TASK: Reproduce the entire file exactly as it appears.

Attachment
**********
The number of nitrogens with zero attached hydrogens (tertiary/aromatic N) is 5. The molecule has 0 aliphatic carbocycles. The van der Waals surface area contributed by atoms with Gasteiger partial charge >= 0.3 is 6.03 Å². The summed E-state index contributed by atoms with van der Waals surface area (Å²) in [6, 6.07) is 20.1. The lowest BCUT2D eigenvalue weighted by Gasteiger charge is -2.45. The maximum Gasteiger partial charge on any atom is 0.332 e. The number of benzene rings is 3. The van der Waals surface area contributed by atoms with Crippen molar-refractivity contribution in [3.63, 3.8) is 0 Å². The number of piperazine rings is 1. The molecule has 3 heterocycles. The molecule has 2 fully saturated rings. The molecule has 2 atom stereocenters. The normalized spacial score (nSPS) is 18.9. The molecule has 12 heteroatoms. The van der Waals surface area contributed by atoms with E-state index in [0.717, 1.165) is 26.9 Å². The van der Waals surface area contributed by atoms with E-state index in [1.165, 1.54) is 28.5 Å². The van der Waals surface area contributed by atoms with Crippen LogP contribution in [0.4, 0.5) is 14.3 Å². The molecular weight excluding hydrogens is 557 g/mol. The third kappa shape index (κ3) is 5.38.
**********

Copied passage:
The number of nitrogens with zero attached hydrogens (tertiary/aromatic N) is 5. The molecule has 0 aliphatic carbocycles. The van der Waals surface area contributed by atoms with Gasteiger partial charge >= 0.3 is 6.03 Å². The summed E-state index contributed by atoms with van der Waals surface area (Å²) in [6, 6.07) is 20.1. The lowest BCUT2D eigenvalue weighted by Gasteiger charge is -2.45. The maximum Gasteiger partial charge on any atom is 0.332 e. The number of benzene rings is 3. The van der Waals surface area contributed by atoms with Crippen molar-refractivity contribution in [3.63, 3.8) is 0 Å². The number of piperazine rings is 1. The molecule has 3 heterocycles. The molecule has 2 fully saturated rings. The molecule has 2 atom stereocenters. The normalized spacial score (nSPS) is 18.9. The molecule has 12 heteroatoms. The van der Waals surface area contributed by atoms with E-state index in [0.717, 1.165) is 26.9 Å². The van der Waals surface area contributed by atoms with E-state index in [1.165, 1.54) is 28.5 Å². The van der Waals surface area contributed by atoms with Crippen LogP contribution in [0.4, 0.5) is 14.3 Å². The molecular weight excluding hydrogens is 557 g/mol. The third kappa shape index (κ3) is 5.38.